When it comes to horses, the biggest challenge people have is ego, their own ego gets between the horse and them – it has often been said that “broken people make the best horsemen”. Certainly, that was a theme of the movie Buck. Buck Brannaman had a less than ideal childhood that resulted in harsh treatment by his, apparently, drunken father and his removal from his father’s custody.
Some folks have suggested that Tom Dorrance may have been autistic, but I have never heard anyone suggest that his brother Bill shared the same affliction. Perhaps folks are romanticising how the Dorrance’s were able to develop such insight and understanding into the true nature of horses. It seems all of the Dorrance boys were pretty skilled in horsemanship, and they all shared similar talents.
On the other hand, assigning the label “autistic” to their uncanny ability to get along with a horse may be a way for some folk to excuse themselves for their own inability to achieve similar results. The Dorrance boys shared a passion for horses, as well as other animals, and stockmanship, including braiding and craftsmanship. They were dedicated to understand their horses and work with them, in accordance with each horse’s natural tendencies and inclinations.
Awareness or mindfulness:
Mindfulness is a real thing, these days, we all bumble through life chasing dollars, acquiring stuff, and trying to get ourselves noticed as unique, clever, smart, witty, intellectual or whatever. Along the path we often abandon our humanity in exchange for our perception of success. People who don’t follow the traditional path to social success are often labelled, rightly or wrongly, to excuse their differential path.
Horses are important to humans, they have been for thousands of years, for work and for pleasure, for war, for transportation and so much more. A hundred years ago they were our main means of land transportation. A hundred years ago we had a better understanding of them, of what they are, how they think and react. A hundred years ago we got around horses a lot more, certainly out of necessity.
Today, we are all on the clock, we have expectations, sometimes unrealistic, and always with a sense of immediacy. A colt is sent away for thirty days of training and the expectation is that upon his return he can be ridden over hill and valley and safely negotiate our passage across streams, stay calm in the face of predators, dogs, and other animals. Somehow, if we don’t get the desired results, as is human nature, we blame the trainer, the horse, yes, mostly the horse. But we never look at the man in the mirror.
Training without awareness:
Yet, aware or not, every time we interact with horses, we are training them, effectively training without training. We are either training them to do what we want them to do, or we are training them to do something else. When you approach your horse do you extend your hand for them to sniff? Seems innocuous enough, we do it with dogs – we are taught to extend the back of our hand, held in a fist, towards a strange dog before we engage with it.
Many folks extend their hand palm up towards a horse’s muzzle, in some cases offering it a treat, a carrot, sugar cube of something else enticing. Pretty soon when the horse sees a human coming it will reach forward with its muzzle to check to see if there is a treat, it may even start to frisk the person, after all the last guy kept pulling treats out of his pocket.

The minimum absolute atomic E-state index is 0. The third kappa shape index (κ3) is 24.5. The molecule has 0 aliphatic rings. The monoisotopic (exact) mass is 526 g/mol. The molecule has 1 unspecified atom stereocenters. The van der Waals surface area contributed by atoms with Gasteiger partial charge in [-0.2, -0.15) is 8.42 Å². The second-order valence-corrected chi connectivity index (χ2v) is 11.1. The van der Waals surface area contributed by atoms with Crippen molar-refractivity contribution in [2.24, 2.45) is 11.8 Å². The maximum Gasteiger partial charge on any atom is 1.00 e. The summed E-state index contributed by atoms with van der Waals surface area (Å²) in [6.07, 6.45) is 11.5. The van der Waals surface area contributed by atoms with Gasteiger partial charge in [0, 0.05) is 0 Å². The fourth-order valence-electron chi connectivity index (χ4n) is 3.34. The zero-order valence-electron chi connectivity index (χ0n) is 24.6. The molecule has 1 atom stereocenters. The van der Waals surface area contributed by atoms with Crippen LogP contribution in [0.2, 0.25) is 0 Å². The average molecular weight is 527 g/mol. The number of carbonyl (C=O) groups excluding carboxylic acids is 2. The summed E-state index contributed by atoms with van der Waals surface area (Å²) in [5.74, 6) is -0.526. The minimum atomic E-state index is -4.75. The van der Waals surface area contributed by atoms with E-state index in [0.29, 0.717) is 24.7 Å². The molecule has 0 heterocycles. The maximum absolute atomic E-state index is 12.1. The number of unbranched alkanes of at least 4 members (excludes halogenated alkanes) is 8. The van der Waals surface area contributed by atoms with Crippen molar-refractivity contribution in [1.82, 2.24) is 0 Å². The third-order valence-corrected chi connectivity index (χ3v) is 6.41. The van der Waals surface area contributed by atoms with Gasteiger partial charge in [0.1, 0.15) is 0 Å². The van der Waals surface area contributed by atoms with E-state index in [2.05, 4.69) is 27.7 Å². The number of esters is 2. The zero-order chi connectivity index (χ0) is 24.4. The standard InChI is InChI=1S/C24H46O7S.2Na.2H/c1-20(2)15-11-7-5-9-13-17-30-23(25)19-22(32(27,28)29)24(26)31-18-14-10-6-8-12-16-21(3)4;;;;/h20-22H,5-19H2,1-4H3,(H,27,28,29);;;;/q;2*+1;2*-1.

The horse is simply following the path of least resistance – think about this in terms of pressure and release, this is a huge release, for doing nothing but checking. The horse figures “I’d better check everyone; I might be missing something”. A lot of folks love that, it is cute, sweet, loving, friendly, whatever. While others see it for what it is, “bloody well annoying”. If you can’t walk your horse past someone without the horse frisking them, something is not right.
I once watched as a lady was trying to bridle her horse, every time she would try to pull the crown piece of the bridle over the horse’s head the horse would move its head up and away. Her thoughts were that the horse was in pain, perhaps he had a sore ear. She asked me to have a look and see if I agreed, I watched for a moment and said “you just trained him to do that” – she got mad at the very suggestion she may have been the cause of her own frustration.
I asked if I could try, she said “sure”, no doubt expecting me to get the same result. I raised my hand towards the horse’s ear, he started to move away, instead of stopping and taking my hand away, I stayed with him, resting my hand on his neck behind his ear, as he moved his head trying to escape, I just stayed there until he stopped moving and allowed me to rub his ear. In a few minutes he had no problem at all with me touching him and pulling his crown-piece over his ear.
The problem was simple, he had learned that if she reached for his head and he moved it away from her, she would leave him alone and stop reaching. The horse had learned this strategy to avoid other things too. He wasn’t being mean, or trying to frustrate her, he was just looking to be left alone.
Most of our problems with horses aren’t really problems at all, most relate to a lack of awareness or mindfulness, and the recognition that even in the most mundane of situations we are teaching the horse something, even when didn’t set out to. If we can just get to where we recognize that horses are not like us, and to where we can see them and understand them for what they are, horses, our relationships will improve.